To celebrate the incredibly prolific, influential and diverse body of work left behind by Prince, we will be exploring a different song of his each day for an entire year with the series 365 Prince Songs in a Year.

As impossible as it is to believe, apparently Prince was once a virgin.

He tells the tale of his first sexual encounter in an unreleased 1990 song entitled "Schoolyard," which at one point was slated for inclusion on his next album, Diamonds and Pearls. Around that time Prince told Rolling Stone the lyrics were about "the first time I got any... I think that's something everybody can relate to."

Over a catchy funk-rock grove reportedly provided by an early version of the New Power Generation, a 16-year-old Prince hooks up with a girl two years younger - "she was only 14, but she had the major body, yeah, this girl was mean."

After the couple breaks the ice by dancing to Tower of Power's 1974 instrumental gem "Squib Cakes," Prince's date takes a hit from a joint. At first this causes our young hero to wonder if he chose the wrong cologne for the occasion. But his fears are quickly allayed: "Before I knew it, Carrie was seein' double / That's when me and her got into trouble  / So much 4 the dance / I started takin' off Carrie's pants."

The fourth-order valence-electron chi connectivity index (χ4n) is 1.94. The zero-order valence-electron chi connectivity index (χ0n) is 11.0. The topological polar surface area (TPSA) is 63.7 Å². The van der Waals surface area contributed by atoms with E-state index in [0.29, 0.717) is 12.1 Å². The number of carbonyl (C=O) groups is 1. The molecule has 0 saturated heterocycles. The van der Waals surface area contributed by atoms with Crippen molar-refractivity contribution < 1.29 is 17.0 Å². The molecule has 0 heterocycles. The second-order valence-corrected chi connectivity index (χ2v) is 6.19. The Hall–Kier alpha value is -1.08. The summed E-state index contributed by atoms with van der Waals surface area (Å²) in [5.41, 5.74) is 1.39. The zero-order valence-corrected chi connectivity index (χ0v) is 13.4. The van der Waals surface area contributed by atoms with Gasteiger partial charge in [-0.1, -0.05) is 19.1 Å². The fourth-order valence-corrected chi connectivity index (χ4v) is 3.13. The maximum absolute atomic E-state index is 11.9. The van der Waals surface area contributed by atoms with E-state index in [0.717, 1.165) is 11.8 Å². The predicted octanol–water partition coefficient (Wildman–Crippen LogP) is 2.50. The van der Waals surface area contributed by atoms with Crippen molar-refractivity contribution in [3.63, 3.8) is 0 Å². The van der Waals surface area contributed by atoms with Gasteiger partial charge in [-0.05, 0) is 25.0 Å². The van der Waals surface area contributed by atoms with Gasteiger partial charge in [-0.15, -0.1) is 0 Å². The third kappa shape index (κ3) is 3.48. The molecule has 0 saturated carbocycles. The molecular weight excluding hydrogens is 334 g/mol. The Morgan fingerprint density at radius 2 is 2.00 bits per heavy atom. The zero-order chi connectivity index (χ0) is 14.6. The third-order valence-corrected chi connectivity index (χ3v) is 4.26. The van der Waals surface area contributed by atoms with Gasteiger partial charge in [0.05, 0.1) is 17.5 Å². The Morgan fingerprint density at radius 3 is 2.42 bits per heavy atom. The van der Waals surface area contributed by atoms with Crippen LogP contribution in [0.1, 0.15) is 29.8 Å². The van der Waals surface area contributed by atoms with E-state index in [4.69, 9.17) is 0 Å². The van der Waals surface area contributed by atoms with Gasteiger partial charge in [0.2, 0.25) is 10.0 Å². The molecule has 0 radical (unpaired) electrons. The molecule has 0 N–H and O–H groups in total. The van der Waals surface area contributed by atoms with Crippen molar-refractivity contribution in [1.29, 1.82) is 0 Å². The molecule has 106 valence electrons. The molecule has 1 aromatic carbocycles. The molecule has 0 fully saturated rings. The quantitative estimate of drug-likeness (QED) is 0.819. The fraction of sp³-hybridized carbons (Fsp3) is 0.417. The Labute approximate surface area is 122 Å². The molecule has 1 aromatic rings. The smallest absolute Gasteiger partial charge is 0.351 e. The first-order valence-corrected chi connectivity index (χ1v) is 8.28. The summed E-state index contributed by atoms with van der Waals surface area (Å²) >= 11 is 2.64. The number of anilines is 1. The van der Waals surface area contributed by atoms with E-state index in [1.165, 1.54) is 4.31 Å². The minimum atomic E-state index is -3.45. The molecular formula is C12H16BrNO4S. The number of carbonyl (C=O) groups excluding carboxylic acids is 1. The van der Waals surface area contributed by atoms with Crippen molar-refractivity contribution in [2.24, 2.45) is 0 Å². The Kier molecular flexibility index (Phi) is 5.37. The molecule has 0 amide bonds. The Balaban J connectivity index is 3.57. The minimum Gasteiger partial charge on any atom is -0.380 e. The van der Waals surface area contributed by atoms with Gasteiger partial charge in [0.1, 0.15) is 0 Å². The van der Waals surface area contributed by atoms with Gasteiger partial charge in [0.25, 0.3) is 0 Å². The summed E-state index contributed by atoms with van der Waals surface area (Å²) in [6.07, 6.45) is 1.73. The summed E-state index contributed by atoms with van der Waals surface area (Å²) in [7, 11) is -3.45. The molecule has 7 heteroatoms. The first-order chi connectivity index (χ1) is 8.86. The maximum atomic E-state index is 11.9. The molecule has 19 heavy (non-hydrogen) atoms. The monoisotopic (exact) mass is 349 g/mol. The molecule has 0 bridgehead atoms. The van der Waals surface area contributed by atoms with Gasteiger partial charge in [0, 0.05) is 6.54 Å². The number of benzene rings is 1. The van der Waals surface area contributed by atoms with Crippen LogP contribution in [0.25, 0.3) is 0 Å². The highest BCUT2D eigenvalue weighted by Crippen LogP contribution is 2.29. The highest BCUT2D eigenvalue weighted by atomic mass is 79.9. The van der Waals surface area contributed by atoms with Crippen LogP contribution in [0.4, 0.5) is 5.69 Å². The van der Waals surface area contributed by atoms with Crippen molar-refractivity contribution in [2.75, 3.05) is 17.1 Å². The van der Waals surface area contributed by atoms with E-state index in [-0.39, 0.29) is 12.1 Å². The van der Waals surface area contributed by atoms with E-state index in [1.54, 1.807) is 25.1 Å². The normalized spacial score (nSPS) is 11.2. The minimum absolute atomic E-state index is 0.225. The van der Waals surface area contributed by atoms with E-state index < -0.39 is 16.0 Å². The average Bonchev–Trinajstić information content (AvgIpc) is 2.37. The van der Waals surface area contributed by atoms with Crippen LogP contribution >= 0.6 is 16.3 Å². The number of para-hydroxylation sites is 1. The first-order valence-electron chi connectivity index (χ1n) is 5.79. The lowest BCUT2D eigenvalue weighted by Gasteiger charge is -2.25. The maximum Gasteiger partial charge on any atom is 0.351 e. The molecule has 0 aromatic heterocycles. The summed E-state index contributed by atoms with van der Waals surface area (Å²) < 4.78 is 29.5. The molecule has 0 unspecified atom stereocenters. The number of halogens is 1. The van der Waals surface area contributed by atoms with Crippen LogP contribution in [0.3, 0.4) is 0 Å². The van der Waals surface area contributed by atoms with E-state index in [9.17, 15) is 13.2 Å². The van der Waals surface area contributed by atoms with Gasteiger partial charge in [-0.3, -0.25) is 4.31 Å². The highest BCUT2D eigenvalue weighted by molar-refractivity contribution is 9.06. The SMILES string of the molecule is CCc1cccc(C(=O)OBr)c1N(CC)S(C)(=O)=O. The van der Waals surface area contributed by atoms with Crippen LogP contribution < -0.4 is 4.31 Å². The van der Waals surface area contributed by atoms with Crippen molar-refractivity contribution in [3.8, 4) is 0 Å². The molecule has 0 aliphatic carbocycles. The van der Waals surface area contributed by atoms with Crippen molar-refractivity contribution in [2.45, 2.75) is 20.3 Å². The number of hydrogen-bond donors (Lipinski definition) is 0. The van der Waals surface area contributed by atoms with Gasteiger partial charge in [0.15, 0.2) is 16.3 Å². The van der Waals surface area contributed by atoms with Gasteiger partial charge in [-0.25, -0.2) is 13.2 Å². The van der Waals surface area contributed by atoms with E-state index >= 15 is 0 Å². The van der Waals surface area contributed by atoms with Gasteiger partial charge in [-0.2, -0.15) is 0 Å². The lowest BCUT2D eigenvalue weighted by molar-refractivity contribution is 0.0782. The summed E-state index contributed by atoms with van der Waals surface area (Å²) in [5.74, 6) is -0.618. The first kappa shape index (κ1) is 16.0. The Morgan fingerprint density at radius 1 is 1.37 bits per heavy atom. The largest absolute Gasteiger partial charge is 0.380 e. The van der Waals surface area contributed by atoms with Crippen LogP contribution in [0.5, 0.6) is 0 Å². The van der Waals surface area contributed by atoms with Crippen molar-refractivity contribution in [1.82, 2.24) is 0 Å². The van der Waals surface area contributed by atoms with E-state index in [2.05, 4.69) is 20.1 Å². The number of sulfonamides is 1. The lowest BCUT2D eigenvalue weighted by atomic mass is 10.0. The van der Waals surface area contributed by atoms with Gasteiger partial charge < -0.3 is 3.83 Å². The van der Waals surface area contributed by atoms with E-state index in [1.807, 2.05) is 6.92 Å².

Of course, it's entirely possible Prince took some creative liberties with the story portrayed in "Schoolyard," perhaps changing the names and details of the day he first became a man or popped his cherry or however you'd want to describe it. Heck, maybe he made it up out of whole cloth. But if he did it sure wasn't to make himself out to be some kind of sexual prodigy, judging from his "One stroke and I was gone" confession.

As was frequently his way back then, Prince also felt compelled to describe the physical sensations he experienced during this magical moment in extremely graphic detail - you know you're headed for trouble if he, of all people, says, "Close your ears if U ain't got a nasty heart."

So it's likely "Schoolyard" would have earned Diamonds and Pearls a Parental Warning label. "I don't mind that," Prince said of the then-controversial stickers. "I think parents have a right to know what their children are listening to."

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